Maureen Leahy is assistant managing editor of AAOS Now. She can be reached at leahy@aaos.org

From figure skates to surgical scrubs
Winner of the bronze medal for women’s figure skating at the 1988 Winter Olympic Games in Calgary, Debi Thomas, MD, is now a practicing orthopaedic surgeon in the Midwest.

Dr. Thomas began her amateur figure skating career in 1980 after moving with her family from New York to California. In February 1986, during her freshman year at Stanford University, she won the senior women’s title at the U.S. Figure Skating Championships. That same year, she took first place at the World Figure Skating Championships, upsetting rival East German Katarina Witt.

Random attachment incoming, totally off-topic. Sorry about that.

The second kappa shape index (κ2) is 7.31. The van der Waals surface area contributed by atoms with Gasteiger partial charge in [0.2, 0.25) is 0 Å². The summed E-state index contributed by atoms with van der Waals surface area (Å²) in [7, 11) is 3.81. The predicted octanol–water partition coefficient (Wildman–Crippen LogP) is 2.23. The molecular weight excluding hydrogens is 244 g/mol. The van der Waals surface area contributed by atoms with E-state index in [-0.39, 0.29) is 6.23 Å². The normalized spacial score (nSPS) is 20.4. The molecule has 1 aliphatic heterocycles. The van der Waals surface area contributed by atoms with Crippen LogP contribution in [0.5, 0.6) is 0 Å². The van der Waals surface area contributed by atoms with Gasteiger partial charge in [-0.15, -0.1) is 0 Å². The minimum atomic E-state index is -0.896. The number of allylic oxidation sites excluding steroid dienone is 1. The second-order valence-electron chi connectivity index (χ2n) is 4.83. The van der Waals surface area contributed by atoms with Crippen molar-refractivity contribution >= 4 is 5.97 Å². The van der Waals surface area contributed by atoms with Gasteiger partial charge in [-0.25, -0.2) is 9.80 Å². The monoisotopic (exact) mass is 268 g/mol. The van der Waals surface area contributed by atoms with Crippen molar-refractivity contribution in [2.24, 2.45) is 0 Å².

Dr. Thomas was the first African-American to win senior championship titles in both American and world figure skating competitions. When she won the bronze medal at the 1988 Winter Olympics, she became the first African-American to win a medal in any Winter Olympic sport. In 2000, she was inducted into the U.S. Figure Skating Hall of Fame.

After the 1988 Olympics, Dr. Thomas returned to college and graduated from Stanford in 1991. She went on to graduate from Northwestern University Feinberg School of Medicine, and in June 2005, she completed the orthopaedic residency program at Charles R. Drew University in Los Angeles.